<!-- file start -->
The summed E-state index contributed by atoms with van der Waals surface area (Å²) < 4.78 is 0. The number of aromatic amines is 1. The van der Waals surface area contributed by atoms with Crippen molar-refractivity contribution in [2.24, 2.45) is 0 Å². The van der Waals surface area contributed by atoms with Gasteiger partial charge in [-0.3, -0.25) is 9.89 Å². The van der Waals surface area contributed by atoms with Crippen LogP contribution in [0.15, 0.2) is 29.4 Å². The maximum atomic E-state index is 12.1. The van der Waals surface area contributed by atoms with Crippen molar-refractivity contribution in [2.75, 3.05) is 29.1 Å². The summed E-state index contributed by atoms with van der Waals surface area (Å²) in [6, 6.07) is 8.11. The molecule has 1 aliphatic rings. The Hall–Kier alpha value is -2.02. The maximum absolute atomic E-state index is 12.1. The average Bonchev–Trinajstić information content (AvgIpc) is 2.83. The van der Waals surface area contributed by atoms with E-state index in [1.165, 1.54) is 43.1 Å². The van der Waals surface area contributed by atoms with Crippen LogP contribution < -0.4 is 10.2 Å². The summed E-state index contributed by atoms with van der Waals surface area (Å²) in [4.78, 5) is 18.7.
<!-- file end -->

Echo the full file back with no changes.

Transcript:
The summed E-state index contributed by atoms with van der Waals surface area (Å²) < 4.78 is 0. The number of aromatic amines is 1. The van der Waals surface area contributed by atoms with Crippen molar-refractivity contribution in [2.24, 2.45) is 0 Å². The van der Waals surface area contributed by atoms with Gasteiger partial charge in [-0.3, -0.25) is 9.89 Å². The van der Waals surface area contributed by atoms with Crippen LogP contribution in [0.15, 0.2) is 29.4 Å². The maximum atomic E-state index is 12.1. The van der Waals surface area contributed by atoms with Crippen molar-refractivity contribution in [2.75, 3.05) is 29.1 Å². The summed E-state index contributed by atoms with van der Waals surface area (Å²) in [6, 6.07) is 8.11. The molecule has 1 aliphatic rings. The Hall–Kier alpha value is -2.02. The maximum absolute atomic E-state index is 12.1. The average Bonchev–Trinajstić information content (AvgIpc) is 2.83. The van der Waals surface area contributed by atoms with E-state index in [1.165, 1.54) is 43.1 Å². The van der Waals surface area contributed by atoms with Crippen LogP contribution < -0.4 is 10.2 Å². The summed E-state index contributed by atoms with van der Waals surface area (Å²) in [4.78, 5) is 18.7.